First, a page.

But what is clear is that the divisions in the Catholic Church (sometimes unhelpfully labeled liberal-vs-conservative) reflect similar divisions in the rest of Christianity -- and, for that matter, within other faith traditions as well. There is much worth conserving in each tradition, but the danger is that the people who want to do the conserving will make an idol out of what they insist on keeping. (Progressives can make an idol of progress, too, of course.)

Perhaps they all need a reminder that idolatry is a sin. In fact, I sometimes argue that all sin comes down to idolatry, which is why the First Commandment -- no other gods before God -- is first.

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Speaking of the Catholic Church, the astute religion scholar and observer Mark Silk writes here that the church in the U.S. seems to be in the midst of an ecclesial civil war. This, too, is largely because of the positions and actions that Pope Francis has taken and the responses to them. The anti-Francis forces, he writes, have been trying "to turn the Church into a spiritual doppelgänger of the Republican Party. And it was well on its way to succeeding."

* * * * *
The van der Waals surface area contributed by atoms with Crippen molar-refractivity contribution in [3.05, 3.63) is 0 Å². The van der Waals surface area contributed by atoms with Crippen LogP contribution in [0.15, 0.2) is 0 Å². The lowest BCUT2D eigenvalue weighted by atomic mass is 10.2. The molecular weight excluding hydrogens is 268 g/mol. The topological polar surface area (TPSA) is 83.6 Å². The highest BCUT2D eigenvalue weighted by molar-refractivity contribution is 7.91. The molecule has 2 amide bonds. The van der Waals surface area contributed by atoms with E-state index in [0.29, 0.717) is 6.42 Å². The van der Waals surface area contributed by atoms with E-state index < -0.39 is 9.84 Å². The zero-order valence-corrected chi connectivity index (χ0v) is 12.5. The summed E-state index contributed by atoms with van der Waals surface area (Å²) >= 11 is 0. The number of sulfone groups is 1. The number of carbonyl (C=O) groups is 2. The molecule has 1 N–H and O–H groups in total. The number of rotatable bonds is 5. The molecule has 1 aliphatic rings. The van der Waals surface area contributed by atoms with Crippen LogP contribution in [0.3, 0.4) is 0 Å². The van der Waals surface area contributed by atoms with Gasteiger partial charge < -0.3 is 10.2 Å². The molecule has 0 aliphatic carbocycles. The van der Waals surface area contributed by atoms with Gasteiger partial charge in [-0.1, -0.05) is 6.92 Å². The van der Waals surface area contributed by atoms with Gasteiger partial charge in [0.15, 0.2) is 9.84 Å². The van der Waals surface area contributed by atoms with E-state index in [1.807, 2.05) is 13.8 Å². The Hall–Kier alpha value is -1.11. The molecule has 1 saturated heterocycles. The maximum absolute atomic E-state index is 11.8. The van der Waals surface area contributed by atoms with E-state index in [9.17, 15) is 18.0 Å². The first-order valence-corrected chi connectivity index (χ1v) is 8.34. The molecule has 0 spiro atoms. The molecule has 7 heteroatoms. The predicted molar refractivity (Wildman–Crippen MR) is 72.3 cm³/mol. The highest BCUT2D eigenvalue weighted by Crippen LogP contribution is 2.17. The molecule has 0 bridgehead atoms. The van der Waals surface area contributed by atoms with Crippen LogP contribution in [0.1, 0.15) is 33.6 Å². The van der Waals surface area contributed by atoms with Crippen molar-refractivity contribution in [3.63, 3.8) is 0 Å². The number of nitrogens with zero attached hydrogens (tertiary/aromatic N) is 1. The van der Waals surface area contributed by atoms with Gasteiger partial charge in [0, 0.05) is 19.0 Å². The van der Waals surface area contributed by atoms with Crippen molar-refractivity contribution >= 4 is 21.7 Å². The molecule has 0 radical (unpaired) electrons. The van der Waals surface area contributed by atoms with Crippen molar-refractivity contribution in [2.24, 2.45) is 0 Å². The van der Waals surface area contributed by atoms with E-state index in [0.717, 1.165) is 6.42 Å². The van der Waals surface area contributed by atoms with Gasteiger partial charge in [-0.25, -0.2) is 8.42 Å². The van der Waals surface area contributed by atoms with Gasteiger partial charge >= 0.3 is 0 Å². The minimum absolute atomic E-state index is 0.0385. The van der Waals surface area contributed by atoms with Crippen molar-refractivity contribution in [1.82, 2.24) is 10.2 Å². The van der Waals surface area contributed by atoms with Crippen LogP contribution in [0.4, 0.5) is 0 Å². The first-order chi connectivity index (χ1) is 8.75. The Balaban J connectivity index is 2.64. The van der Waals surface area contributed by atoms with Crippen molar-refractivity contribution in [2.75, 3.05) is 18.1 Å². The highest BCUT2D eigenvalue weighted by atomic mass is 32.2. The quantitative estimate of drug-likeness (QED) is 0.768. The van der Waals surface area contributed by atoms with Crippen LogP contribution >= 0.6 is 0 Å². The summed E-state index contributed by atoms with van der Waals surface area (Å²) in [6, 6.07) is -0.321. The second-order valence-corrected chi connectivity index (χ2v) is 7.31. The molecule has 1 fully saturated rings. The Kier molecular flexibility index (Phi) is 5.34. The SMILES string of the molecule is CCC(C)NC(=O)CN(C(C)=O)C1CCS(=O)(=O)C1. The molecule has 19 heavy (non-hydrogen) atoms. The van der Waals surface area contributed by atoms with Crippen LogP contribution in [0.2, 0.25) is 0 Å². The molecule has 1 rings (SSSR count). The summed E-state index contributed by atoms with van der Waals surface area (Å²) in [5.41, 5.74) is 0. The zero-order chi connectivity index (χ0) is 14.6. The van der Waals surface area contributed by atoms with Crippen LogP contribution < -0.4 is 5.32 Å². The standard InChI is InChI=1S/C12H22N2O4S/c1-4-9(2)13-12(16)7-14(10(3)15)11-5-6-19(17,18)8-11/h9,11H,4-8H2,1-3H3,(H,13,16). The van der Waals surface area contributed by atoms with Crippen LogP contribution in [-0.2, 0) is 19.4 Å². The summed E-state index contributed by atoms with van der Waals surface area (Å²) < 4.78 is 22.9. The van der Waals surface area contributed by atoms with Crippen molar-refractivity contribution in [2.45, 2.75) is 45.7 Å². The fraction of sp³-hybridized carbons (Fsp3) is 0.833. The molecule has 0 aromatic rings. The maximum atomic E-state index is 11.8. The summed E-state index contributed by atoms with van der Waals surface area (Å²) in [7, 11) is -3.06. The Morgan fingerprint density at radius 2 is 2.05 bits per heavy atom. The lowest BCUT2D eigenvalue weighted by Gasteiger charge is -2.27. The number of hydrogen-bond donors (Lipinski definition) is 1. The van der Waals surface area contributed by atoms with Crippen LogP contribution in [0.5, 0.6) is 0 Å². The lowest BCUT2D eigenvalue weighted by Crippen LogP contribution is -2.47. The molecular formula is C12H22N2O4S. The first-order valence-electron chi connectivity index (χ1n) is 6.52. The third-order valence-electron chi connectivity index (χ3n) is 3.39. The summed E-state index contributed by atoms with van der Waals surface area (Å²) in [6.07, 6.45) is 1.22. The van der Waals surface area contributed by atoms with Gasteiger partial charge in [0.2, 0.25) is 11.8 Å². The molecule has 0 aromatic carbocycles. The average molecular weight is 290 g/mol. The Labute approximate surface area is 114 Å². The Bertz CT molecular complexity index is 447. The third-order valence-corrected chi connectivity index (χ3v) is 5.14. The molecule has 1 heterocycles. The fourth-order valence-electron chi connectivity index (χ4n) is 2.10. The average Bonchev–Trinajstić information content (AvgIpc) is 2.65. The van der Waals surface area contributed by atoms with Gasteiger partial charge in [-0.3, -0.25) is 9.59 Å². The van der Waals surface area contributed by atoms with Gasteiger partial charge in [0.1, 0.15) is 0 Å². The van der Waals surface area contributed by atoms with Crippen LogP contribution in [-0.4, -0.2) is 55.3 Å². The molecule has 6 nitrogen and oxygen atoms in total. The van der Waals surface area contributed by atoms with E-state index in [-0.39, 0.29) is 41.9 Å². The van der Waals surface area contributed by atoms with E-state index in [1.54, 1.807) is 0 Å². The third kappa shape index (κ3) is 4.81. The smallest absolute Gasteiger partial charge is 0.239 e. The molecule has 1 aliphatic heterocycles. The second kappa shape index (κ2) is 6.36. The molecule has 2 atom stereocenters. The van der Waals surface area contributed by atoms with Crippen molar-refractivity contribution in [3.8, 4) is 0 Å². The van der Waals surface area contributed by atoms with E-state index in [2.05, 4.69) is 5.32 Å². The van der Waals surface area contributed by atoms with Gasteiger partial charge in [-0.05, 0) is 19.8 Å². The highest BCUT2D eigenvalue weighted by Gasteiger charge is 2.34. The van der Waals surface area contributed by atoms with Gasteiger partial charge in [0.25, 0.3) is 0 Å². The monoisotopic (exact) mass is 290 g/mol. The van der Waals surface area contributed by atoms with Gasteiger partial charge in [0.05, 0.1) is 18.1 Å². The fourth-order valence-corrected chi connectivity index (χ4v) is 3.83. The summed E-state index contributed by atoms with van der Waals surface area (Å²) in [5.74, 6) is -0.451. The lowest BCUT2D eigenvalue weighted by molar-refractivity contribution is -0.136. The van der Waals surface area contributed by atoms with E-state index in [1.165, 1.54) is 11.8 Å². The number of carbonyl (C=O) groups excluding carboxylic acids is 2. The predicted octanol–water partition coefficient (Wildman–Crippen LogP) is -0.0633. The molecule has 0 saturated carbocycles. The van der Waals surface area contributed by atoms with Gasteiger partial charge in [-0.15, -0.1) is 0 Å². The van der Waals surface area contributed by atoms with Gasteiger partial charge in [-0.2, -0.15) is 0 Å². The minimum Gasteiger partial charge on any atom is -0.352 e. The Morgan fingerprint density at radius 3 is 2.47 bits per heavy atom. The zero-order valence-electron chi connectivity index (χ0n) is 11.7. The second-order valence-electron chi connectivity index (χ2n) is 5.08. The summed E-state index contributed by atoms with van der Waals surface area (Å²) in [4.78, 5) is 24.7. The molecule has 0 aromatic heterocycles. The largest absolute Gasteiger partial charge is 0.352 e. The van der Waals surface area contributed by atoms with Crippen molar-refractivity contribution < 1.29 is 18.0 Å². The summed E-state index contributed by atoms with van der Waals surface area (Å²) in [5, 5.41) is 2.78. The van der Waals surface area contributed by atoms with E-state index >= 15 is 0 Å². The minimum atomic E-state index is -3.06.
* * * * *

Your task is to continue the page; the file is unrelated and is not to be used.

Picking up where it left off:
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P.S.: My latest Flatland column -- about Turkish citizens here in KC whose lives have been in turmoil because of the political purge back home -- now is online here.

A conservative effort to abolish capital punishment: 10-28/29-17

A few days ago in Washington, D.C., some folks gathered for a press conference. Nothing unusual about that. But the subject was unusual for the people who were promoting it.

CCADP-logoThe press conference was called by Republicans who are part of a group called "Conservatives Concerned About the Death Penalty" to describe how growing numbers of state GOP lawmakers are sponsoring bills to abolish the death penalty.

You can read the report the group released that day here.

As a longtime opponent of capital punishment, I'm delighted that more of these GOP officials are coming to the conclusion that the death penalty is morally abhorrent and in conflict with their core beliefs about the value of life, about a fair justice system and about economic sense.